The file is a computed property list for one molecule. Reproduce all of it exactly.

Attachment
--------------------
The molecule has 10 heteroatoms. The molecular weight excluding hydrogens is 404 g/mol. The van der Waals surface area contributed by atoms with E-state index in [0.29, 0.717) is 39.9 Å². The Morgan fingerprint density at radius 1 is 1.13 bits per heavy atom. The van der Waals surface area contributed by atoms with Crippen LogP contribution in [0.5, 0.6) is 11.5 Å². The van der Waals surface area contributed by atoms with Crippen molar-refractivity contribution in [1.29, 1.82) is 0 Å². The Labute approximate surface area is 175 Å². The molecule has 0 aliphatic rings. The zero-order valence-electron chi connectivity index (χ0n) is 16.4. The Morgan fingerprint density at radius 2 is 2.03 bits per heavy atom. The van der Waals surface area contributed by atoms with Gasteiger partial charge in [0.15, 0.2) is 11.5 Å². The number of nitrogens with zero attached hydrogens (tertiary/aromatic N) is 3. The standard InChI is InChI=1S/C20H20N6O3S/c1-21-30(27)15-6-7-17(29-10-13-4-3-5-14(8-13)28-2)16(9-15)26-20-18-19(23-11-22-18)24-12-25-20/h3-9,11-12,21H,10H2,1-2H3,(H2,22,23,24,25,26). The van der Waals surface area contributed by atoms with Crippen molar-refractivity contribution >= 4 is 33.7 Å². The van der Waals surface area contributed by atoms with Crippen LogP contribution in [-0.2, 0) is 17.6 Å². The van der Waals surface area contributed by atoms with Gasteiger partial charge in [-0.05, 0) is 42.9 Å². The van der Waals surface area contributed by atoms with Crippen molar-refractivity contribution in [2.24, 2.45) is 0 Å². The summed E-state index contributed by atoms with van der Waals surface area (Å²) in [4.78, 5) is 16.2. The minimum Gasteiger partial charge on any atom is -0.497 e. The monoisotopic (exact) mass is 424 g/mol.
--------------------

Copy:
The molecule has 10 heteroatoms. The molecular weight excluding hydrogens is 404 g/mol. The van der Waals surface area contributed by atoms with E-state index in [0.29, 0.717) is 39.9 Å². The Morgan fingerprint density at radius 1 is 1.13 bits per heavy atom. The van der Waals surface area contributed by atoms with Crippen LogP contribution in [0.5, 0.6) is 11.5 Å². The van der Waals surface area contributed by atoms with Crippen molar-refractivity contribution in [1.29, 1.82) is 0 Å². The Labute approximate surface area is 175 Å². The molecule has 0 aliphatic rings. The zero-order valence-electron chi connectivity index (χ0n) is 16.4. The Morgan fingerprint density at radius 2 is 2.03 bits per heavy atom. The van der Waals surface area contributed by atoms with Gasteiger partial charge in [0.15, 0.2) is 11.5 Å². The number of nitrogens with zero attached hydrogens (tertiary/aromatic N) is 3. The standard InChI is InChI=1S/C20H20N6O3S/c1-21-30(27)15-6-7-17(29-10-13-4-3-5-14(8-13)28-2)16(9-15)26-20-18-19(23-11-22-18)24-12-25-20/h3-9,11-12,21H,10H2,1-2H3,(H2,22,23,24,25,26). The van der Waals surface area contributed by atoms with Crippen molar-refractivity contribution >= 4 is 33.7 Å². The van der Waals surface area contributed by atoms with Crippen LogP contribution in [-0.2, 0) is 17.6 Å². The van der Waals surface area contributed by atoms with Gasteiger partial charge in [-0.05, 0) is 42.9 Å². The van der Waals surface area contributed by atoms with Crippen molar-refractivity contribution in [2.24, 2.45) is 0 Å². The summed E-state index contributed by atoms with van der Waals surface area (Å²) in [4.78, 5) is 16.2. The minimum Gasteiger partial charge on any atom is -0.497 e. The monoisotopic (exact) mass is 424 g/mol.